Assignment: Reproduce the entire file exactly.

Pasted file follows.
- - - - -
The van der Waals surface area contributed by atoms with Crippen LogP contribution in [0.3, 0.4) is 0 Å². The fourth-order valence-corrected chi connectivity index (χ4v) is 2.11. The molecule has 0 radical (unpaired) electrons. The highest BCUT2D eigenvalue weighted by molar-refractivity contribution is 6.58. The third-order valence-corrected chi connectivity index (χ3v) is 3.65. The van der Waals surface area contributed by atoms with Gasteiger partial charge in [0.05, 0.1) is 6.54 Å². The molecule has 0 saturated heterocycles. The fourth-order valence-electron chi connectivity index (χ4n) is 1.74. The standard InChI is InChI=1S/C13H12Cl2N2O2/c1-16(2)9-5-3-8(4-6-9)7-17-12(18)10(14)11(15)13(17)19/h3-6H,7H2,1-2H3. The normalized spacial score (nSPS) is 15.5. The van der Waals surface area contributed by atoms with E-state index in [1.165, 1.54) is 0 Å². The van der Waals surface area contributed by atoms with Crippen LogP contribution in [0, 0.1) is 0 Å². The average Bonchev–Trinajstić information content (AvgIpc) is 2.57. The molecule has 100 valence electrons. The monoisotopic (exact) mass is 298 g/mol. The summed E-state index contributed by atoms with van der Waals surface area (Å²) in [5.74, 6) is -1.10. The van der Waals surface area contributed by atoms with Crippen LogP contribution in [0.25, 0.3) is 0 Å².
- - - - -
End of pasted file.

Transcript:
The van der Waals surface area contributed by atoms with Crippen LogP contribution in [0.3, 0.4) is 0 Å². The fourth-order valence-corrected chi connectivity index (χ4v) is 2.11. The molecule has 0 radical (unpaired) electrons. The highest BCUT2D eigenvalue weighted by molar-refractivity contribution is 6.58. The third-order valence-corrected chi connectivity index (χ3v) is 3.65. The van der Waals surface area contributed by atoms with Gasteiger partial charge in [0.05, 0.1) is 6.54 Å². The molecule has 0 saturated heterocycles. The fourth-order valence-electron chi connectivity index (χ4n) is 1.74. The standard InChI is InChI=1S/C13H12Cl2N2O2/c1-16(2)9-5-3-8(4-6-9)7-17-12(18)10(14)11(15)13(17)19/h3-6H,7H2,1-2H3. The normalized spacial score (nSPS) is 15.5. The van der Waals surface area contributed by atoms with E-state index in [1.165, 1.54) is 0 Å². The van der Waals surface area contributed by atoms with Crippen LogP contribution in [0, 0.1) is 0 Å². The average Bonchev–Trinajstić information content (AvgIpc) is 2.57. The molecule has 100 valence electrons. The monoisotopic (exact) mass is 298 g/mol. The summed E-state index contributed by atoms with van der Waals surface area (Å²) in [5.74, 6) is -1.10. The van der Waals surface area contributed by atoms with Crippen LogP contribution in [0.25, 0.3) is 0 Å².